Much like the popular show "The Amazing Race", the "Fireball Run," based at Universal Studios in Florida, is a game that takes teams to different cities to perform tasks. But instead of being a TV show, the entire run is shown live on the internet and then turned into a movie. As our Brian Dwyer reports, the 2012 Fireball Run will stop in Watertown and highlight some of the area's features for the world to see.
WATERTOWN, N.Y. -- Forty teams, eight cities, eighteen days.
For five years, the Fireball Run has seen hundreds of people drive around the country competing in what is essentially a huge scavenger hunt. Teams visit landmarks and other unique parts of a city and perform tasks for points.
The whole run is broadcast on the internet live and later turned into a motion picture.
"We highlight the best of a community and incorporate it into the story line. We're actually teaching people everything from geography to history, a little bit of math and some American road flare," Fireball Run Executive Producer J "JJ" Sanchez said.
The 2012 Fireball run will be making a stop in Watertown. Sanchez is in the area this week visiting different places and seeing what Watertown has to offer. He seemed most excited about Watertown being home to Car Freshner's Little Trees.
"That's something that everyone of us has had in our car at one point in time or another, but you may not know where it's from," He said. "That's what kind of bonds the audience. They can identify with something and then we can learn about the War of 1812 and we learn about all these other great things in the community that we're discovering right now."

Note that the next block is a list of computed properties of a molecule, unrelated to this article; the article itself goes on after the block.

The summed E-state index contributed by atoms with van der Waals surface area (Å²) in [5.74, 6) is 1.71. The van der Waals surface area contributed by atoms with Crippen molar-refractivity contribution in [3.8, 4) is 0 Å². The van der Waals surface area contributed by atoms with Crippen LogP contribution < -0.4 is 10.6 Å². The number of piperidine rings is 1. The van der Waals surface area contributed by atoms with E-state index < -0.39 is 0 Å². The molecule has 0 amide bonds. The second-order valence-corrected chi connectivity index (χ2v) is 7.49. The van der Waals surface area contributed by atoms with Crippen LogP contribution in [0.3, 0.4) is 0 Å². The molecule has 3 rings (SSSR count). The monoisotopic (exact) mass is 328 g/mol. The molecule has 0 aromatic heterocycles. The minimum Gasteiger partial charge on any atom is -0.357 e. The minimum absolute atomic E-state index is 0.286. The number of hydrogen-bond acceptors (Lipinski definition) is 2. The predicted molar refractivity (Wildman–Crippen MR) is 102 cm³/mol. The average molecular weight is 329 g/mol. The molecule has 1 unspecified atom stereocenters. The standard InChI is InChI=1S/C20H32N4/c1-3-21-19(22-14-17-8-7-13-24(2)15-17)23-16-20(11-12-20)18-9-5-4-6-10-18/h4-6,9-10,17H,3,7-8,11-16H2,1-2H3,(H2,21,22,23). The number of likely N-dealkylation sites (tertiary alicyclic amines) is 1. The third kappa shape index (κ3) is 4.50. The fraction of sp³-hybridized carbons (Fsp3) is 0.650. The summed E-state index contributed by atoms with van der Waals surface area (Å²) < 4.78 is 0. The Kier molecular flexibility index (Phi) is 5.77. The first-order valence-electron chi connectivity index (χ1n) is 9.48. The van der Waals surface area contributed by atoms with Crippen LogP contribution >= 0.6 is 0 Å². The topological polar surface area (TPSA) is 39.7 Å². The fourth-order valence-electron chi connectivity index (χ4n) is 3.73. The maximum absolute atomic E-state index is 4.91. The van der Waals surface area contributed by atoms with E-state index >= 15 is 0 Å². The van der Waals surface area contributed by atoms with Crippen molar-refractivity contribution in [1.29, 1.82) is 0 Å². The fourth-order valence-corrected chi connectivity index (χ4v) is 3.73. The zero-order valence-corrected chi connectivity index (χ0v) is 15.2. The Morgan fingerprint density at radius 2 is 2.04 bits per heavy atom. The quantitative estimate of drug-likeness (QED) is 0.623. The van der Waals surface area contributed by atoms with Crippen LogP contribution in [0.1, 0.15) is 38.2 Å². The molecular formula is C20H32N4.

And because the contestants of the run are all either prominate business leaders or celebrities, Watertown knows this is a chance to shine on the national stage.
"We want to make an impact on the people who come here who are influential and can make change across the United States," Lynn Pietroski of the Greater Watertown North Country Chamber of Commerce said. "If we show them that this is a great place to be, they can return as many times as they can and we'd welcome them."
Sanchez says business leaders from across the country coming together is where a major economic benefit can happen for a host community. Business men talk business.
"When those decisions come up. When those economic opportunities become available, they now remember your community for something more than just what it may seem on the surface," Sanchez said. "It means more to them.
Now both the production crew and the chamber will have a lot of work to do to figure out where exactly they want to go and what the teams will do when they get there. That'll happen in late September.
During the run, each team represents a missing child from their area. They pass out tens of thousands of flyers across the country. The run has played a part in bringing home 38 children.